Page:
TA Report: PEPFAR’s new plans involve taking a strategic approach to HIV prevention. Can you tell us how prevention responses are progressing in Asia and around the world?
Ambassador Goosby: Because it’s difficult to show results in prevention, I’m most interested in concentrating our activity on those interventions that we know have the greatest impact. We are internally assessing our approach to HIV prevention in all 30 of the PEPFAR target countries and we aim to have a core set of prevention interventions for each country reflecting its demographics and its risk groups.
Prevention plans have to acknowledge that there are populations such as MSM, injection drug users, and transgenders who are not well recognized and have no clear access points to testing, prevention services, and treatment. We must have special strategies for these groups. The shift in PEPFAR’s prevention strategy is to increase the capacity to identify high-risk groups, matched with a core toolbox of high-impact interventions.
Needle exchange, as we know, is a major HIV prevention strategy among injection drug users, who constitute a significant segment of the HIV population in Viet Nam and in many Asian countries. The goal is to keep people from sharing syringes so that those who are infected with HIV and hepatitis don’t spread them. This is an effective intervention that has a direct impact on seroprevalance, morbidity, and mortality among injection drug users. By preventing HIV transmission in this community, we can slow the virus’s movement into the low-risk general population.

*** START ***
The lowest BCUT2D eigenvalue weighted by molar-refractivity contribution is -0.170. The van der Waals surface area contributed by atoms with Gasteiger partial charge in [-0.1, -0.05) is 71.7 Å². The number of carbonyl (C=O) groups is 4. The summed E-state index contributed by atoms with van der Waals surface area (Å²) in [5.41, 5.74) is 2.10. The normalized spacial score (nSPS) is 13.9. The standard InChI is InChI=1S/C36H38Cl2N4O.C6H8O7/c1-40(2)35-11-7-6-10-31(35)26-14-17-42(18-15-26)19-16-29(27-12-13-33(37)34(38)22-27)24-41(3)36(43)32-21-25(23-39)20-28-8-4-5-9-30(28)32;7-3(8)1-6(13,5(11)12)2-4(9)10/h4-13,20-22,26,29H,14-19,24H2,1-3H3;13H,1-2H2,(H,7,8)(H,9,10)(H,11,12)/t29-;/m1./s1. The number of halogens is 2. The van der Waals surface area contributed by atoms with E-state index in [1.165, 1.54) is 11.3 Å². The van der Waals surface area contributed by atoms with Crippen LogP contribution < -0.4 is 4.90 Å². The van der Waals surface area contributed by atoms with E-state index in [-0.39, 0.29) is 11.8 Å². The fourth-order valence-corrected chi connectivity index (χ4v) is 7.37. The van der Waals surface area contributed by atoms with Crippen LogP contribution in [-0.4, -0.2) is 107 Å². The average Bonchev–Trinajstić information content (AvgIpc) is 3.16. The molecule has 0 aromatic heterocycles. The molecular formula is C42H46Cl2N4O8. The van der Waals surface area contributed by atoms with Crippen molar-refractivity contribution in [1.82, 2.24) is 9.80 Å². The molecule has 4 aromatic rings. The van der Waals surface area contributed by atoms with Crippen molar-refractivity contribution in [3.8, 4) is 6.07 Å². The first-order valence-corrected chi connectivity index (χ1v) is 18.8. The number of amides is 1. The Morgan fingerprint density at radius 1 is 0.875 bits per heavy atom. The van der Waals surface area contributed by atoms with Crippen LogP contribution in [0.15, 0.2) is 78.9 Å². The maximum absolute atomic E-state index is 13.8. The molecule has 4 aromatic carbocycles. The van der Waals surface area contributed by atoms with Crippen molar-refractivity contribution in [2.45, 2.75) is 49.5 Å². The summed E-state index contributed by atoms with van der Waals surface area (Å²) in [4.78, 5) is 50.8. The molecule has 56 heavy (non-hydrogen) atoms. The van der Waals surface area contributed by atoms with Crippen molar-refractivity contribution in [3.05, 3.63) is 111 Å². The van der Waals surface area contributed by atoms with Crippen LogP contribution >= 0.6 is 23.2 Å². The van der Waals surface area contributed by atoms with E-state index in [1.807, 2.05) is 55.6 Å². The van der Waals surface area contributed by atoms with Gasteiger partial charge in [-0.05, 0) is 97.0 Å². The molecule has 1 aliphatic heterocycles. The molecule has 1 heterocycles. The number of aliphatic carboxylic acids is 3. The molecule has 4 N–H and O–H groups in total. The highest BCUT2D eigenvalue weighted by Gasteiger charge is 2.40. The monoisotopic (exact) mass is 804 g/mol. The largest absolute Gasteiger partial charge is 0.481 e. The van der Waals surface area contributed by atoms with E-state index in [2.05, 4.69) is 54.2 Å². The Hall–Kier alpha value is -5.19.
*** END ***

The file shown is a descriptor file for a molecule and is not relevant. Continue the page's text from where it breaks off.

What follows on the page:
TA Report: Can you tell us what sorts of lessons have come out of PEPFAR’s efforts in Viet Nam?
Ambassador Goosby: Injection drug users in Viet Nam present a challenge because the population is participating in behavior that is often illegal. As a result, governments frequently have a law enforcement strategy. But taking a law enforcement-dominated approach drives injection drug users underground. They don’t reveal themselves to get tested, accept safe injection instruction or syringes, or receive diagnosis and treatment of HIV and hepatitis.
There has to be cooperation between public health and medical responses on the one hand and the law enforcement response on the other. These interests have to come to an agreement that will maximize the ability to identify, enter, and retain injection drug users into HIV care and services.
These issues have been highlighted in Viet Nam, along with an awareness of how important issues of trust and understanding are between the government and the public health sector, law enforcement, and the community. It has taken time to orchestrate a strong collaboration between these groups but we are moving forward. Viet Nam is now planning to rapidly scale up medication assisted treatment along with needle and syringe programs.
TA Report: Recent reports suggest that PEPFAR may be decelerating the scale-up of AIDS treatment. What do you see for the pace of treatment and prevention scale-up over the next several years?
Ambassador Goosby: In the countries where PEPFAR is working, we are moving thousands of patients onto drugs every month. How rapidly we’re scaling up is really specific to any given country, and requires understanding how that site is doing, what it is budgeted to be doing, and what resources are coming into that site for treatment support. Treatment will continue to be the central piece of many of PEPFAR’s activities, especially in sub-Saharan Africa. We will not renege on the commitment we have made to those already on treatment.
This interview with Ambassador Goosby was conducted by amfAR Vice President and Director of Public Policy Chris Collins.